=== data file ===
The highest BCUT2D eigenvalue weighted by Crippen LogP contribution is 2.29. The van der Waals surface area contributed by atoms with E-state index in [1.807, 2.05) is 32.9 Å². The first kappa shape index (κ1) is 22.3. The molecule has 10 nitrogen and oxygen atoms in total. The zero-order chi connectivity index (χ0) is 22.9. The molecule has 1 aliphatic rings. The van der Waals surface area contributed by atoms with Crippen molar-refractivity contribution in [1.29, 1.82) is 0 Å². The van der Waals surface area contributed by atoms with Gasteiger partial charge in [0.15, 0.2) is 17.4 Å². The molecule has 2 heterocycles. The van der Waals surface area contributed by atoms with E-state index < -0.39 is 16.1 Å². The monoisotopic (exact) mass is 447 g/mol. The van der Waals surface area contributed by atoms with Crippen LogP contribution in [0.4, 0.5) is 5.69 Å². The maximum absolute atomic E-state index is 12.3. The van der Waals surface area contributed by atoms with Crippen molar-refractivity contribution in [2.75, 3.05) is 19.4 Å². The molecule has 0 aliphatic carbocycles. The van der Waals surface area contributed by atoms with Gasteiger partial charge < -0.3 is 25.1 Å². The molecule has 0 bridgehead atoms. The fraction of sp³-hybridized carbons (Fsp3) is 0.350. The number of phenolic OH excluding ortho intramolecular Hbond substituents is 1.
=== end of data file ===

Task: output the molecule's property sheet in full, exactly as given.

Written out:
The highest BCUT2D eigenvalue weighted by Crippen LogP contribution is 2.29. The van der Waals surface area contributed by atoms with E-state index in [1.807, 2.05) is 32.9 Å². The first kappa shape index (κ1) is 22.3. The molecule has 10 nitrogen and oxygen atoms in total. The zero-order chi connectivity index (χ0) is 22.9. The molecule has 1 aliphatic rings. The van der Waals surface area contributed by atoms with Crippen molar-refractivity contribution in [1.29, 1.82) is 0 Å². The van der Waals surface area contributed by atoms with Gasteiger partial charge in [0.15, 0.2) is 17.4 Å². The molecule has 2 heterocycles. The van der Waals surface area contributed by atoms with E-state index < -0.39 is 16.1 Å². The monoisotopic (exact) mass is 447 g/mol. The van der Waals surface area contributed by atoms with Crippen LogP contribution in [0.4, 0.5) is 5.69 Å². The maximum absolute atomic E-state index is 12.3. The van der Waals surface area contributed by atoms with Crippen molar-refractivity contribution in [2.75, 3.05) is 19.4 Å². The molecule has 0 aliphatic carbocycles. The van der Waals surface area contributed by atoms with Gasteiger partial charge < -0.3 is 25.1 Å². The molecule has 0 bridgehead atoms. The fraction of sp³-hybridized carbons (Fsp3) is 0.350. The number of phenolic OH excluding ortho intramolecular Hbond substituents is 1.